Windows 10 now no longer requires you to ‘safely remove hardware’

Windows 10 now allows you to safely remove USB by just pulling it out, Microsoft confirms

With the release of Windows 10 version 1809, Microsoft is finally addressing the issue of accidentally removing USB drive or shutting down your computer without ejecting it first.

Microsoft is changing the default setting that is applied to USB drives and other removable media. The Redmond-based tech firm is offering two main policies regarding removal of external storage devices: Quick Removal and Better Performance.

Starting with Windows 10 version 1809, ‘Quick removal’ will be the default policy on Microsoft Windows 10, which in earlier versions of Windows was ‘Better performance,’ states the updated Microsoft support page. However, it is still possible to change the policy setting for each external device. The policy continues to remain in effect until you disconnect the device and then connect it again to the same computer port.

Quick Removal, as the name suggests, allows you to safely eject a USB or Thunderbolt-enabled external drive at any time by bypassing Safely Remove Hardware process. However, to do this, Windows cannot cache disk write operations. This may even lower the performance of the system.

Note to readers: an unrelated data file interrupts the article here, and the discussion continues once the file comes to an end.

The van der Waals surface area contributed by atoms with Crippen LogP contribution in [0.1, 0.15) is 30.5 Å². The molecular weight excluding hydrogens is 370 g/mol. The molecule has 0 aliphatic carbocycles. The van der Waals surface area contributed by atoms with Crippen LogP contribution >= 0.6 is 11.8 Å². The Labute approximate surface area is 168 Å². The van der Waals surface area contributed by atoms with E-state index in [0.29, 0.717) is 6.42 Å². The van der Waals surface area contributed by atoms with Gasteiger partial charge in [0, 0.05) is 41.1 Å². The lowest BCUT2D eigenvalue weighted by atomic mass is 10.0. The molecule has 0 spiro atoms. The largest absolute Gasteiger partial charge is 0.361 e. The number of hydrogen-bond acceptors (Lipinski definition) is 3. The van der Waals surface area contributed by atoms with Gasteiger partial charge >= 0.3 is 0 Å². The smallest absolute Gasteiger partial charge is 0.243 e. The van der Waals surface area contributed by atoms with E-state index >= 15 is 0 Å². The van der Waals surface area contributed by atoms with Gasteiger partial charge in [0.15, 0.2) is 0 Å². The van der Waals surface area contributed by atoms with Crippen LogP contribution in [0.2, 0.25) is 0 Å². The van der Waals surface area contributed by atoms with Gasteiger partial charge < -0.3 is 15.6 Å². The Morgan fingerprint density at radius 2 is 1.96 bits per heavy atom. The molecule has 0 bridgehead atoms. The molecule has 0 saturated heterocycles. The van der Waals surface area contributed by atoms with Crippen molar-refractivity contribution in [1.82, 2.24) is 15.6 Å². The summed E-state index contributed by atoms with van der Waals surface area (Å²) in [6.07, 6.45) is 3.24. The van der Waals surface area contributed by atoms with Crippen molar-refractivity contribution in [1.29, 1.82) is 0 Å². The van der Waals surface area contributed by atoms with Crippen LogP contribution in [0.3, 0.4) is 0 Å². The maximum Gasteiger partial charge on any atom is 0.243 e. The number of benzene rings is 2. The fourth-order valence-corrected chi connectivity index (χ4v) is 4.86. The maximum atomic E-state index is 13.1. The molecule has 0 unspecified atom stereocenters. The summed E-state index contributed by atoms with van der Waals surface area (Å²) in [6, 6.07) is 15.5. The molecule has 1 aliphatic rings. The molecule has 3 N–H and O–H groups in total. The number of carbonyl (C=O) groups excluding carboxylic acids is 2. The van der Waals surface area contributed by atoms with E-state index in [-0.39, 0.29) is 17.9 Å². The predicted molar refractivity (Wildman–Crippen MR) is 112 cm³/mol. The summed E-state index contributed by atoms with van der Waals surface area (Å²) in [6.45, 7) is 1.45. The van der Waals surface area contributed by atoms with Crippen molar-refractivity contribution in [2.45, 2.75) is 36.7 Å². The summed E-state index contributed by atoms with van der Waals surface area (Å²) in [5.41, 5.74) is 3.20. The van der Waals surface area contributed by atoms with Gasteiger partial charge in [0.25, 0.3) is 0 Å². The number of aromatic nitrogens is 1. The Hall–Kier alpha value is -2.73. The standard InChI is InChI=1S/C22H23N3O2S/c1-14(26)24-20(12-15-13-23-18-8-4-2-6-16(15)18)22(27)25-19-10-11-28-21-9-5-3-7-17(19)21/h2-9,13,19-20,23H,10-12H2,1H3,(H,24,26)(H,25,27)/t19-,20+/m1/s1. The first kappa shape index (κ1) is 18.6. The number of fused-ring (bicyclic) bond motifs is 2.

On the other hand, Better performance policy manages storage operations in a manner that improves system performance. In this process, Windows can cache write operations to the external device. However, you must use the Safely Remove Hardware process to remove the external drive, or else you risk losing data.

If you select Better performance, it is recommended that you also select Enable to write caching on the device, adds Microsoft support page.

To change the policy for an external storage device, you need to follow the steps below:

1. Connect the device to the computer.

2. Right-click Start, and then select File Explorer.

3. In File Explorer, identify the letter or label that is associated with the device (for example, USB Drive (D:)).

4. Right-click Start, and then select Disk Management.

5. In the lower section of the Disk Management window, right-click the label of the device, and then click Properties.

6. Select Policies, and then select the policy you want to use.

The change in default policy for an external storage device in Windows 10 will definitely be welcomed by many seasoned Windows users who can now simply skip the Safely Remove Hardware process without getting annoyed or fear losing data.

Source: Microsoft

The post Windows 10 now no longer requires you to ‘safely remove hardware’ appeared first on TechWorm.

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